Free amino acid composition of saliva in patients with healthy periodontium and periodontitis


Clinical Oral Investigations, vol.25, no.6, pp.4175-4183, 2021 (SCI-Expanded) identifier identifier identifier

  • Publication Type: Article / Article
  • Volume: 25 Issue: 6
  • Publication Date: 2021
  • Doi Number: 10.1007/s00784-021-03977-7
  • Journal Name: Clinical Oral Investigations
  • Journal Indexes: Science Citation Index Expanded (SCI-EXPANDED), Scopus, Academic Search Premier, EMBASE, MEDLINE
  • Page Numbers: pp.4175-4183
  • Keywords: Free amino acids, Saliva, Periodontitis
  • Istanbul Medipol University Affiliated: Yes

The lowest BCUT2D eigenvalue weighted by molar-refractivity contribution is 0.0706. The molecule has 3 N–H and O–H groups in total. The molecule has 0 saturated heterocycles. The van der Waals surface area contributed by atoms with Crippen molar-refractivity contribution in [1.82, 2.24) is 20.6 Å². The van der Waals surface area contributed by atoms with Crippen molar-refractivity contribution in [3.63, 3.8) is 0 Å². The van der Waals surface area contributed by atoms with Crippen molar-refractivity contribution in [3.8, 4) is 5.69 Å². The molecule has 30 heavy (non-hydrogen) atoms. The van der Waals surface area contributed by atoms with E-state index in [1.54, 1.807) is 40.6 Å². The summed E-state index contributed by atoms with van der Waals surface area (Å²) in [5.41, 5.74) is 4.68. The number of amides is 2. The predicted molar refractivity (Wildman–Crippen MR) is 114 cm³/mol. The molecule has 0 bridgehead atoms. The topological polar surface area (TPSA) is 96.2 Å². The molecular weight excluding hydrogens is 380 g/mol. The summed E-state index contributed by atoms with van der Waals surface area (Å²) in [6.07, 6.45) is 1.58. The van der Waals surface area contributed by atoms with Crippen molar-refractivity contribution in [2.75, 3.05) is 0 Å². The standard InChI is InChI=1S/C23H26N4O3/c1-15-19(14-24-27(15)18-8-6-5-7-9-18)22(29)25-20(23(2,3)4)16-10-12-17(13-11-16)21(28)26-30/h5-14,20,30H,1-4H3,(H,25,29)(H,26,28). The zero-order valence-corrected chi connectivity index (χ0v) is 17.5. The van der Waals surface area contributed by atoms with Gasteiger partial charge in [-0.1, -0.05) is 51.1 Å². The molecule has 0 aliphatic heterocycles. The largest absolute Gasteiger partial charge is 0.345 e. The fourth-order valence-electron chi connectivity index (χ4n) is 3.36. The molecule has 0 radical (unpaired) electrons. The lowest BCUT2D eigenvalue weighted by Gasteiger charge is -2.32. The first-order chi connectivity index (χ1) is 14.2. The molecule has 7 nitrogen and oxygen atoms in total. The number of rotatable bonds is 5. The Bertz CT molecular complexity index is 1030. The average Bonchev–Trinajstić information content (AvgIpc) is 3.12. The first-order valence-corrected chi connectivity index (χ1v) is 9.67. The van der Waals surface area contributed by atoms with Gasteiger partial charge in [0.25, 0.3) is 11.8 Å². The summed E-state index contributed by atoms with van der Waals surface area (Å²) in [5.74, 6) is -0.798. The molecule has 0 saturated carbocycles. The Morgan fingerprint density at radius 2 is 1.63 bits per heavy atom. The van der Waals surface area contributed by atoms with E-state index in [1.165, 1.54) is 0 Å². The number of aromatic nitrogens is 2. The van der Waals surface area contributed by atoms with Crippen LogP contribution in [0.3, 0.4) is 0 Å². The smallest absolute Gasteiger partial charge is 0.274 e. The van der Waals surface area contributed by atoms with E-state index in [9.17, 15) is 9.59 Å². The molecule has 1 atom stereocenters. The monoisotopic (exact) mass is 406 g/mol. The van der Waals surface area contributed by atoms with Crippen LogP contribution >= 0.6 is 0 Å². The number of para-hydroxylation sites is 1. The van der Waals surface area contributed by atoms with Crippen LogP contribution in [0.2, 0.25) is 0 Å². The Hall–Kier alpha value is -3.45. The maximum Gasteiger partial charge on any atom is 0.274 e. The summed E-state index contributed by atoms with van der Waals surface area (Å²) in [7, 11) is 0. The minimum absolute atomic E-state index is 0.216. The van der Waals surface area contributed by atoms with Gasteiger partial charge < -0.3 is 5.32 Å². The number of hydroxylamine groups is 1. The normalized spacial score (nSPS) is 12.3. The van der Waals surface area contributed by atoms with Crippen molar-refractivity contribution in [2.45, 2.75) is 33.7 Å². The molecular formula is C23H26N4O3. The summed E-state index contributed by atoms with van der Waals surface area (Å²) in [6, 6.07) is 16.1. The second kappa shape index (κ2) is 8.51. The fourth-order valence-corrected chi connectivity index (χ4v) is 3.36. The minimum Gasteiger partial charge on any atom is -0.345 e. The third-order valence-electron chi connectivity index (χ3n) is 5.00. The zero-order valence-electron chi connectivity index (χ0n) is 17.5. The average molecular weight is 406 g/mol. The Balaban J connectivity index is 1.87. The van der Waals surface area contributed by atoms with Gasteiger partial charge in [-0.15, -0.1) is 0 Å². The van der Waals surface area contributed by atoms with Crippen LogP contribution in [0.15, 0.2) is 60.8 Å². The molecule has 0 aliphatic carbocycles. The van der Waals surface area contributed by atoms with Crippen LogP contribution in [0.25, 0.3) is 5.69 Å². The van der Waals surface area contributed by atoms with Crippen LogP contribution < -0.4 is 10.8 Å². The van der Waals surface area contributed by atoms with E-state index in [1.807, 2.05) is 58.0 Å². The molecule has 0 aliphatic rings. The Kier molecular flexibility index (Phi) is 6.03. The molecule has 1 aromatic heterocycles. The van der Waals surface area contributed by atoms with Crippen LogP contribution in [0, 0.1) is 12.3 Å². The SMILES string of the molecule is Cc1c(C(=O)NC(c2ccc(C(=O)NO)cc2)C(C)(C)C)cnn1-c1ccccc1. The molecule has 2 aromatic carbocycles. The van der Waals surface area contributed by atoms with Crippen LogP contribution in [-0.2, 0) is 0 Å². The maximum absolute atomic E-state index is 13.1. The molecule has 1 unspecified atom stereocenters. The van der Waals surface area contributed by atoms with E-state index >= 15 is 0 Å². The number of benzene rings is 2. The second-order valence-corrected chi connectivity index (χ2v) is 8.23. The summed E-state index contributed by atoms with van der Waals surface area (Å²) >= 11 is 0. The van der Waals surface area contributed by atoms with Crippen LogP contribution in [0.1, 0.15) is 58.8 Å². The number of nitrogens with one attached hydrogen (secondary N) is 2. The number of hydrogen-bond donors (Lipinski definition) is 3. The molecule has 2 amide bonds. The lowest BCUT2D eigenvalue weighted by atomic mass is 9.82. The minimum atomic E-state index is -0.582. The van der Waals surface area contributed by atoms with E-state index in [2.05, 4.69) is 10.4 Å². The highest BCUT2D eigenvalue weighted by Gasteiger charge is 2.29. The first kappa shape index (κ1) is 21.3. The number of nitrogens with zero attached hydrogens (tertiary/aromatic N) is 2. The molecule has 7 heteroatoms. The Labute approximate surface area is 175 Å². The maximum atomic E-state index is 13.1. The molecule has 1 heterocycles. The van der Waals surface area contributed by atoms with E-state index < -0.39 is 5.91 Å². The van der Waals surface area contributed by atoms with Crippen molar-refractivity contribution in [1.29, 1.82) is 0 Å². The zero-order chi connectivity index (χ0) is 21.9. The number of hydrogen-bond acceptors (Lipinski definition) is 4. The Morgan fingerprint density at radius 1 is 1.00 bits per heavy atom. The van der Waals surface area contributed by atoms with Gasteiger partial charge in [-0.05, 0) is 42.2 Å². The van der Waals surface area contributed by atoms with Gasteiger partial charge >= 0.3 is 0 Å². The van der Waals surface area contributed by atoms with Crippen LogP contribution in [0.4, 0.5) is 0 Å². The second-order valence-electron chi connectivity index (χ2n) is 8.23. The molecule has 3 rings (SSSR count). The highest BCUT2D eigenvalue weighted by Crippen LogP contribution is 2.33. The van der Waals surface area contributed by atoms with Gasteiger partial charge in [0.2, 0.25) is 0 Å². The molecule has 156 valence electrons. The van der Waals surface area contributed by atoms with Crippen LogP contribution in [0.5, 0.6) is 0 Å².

Objectives: To identify and compare the free amino acids in the saliva of periodontitis patients and healthy individuals and to assess their levels in different periodontal disease types. Materials and methods: There were three groups: healthy individuals (control (C); n = 20), Stage III Grade B generalized periodontitis (GP-B; n = 20), and Stage III Grade C generalized periodontitis (GP-C; n = 20). Clinical periodontal parameters were measured. Amino acid analysis of the saliva was accomplished by liquid chromatography–mass spectrometry (LC MS/MS), taking the mean concentration. Results: Citrulline and carnosine concentrations were significantly higher in patients with periodontitis than in the control group (p < 0.017). Methionine, glutamic acid, and arginine showed significantly higher concentrations in GP-C, whereas proline and tryptophan showed higher concentrations in the GP-B group (p < 0.017). There was a significant correlation between methionine, citrulline, arginine, and carnosine and clinical periodontal parameters. Conclusions: Our results demonstrate that periodontal status and disease type can result in variations in salivary amino acid (AA) content in correlation with clinical inflammatory signs. The significant correlation of methionine, citrulline, carnosine, and arginine with clinical parameters, regardless of systemic status, suggests that the levels of different salivary free AAs play roles in periodontitis. Clinical relevance: Salivary free AAs may be suggested as a potential diagnostic compound in patients with periodontitis. Clinical trial registration: NCT04642716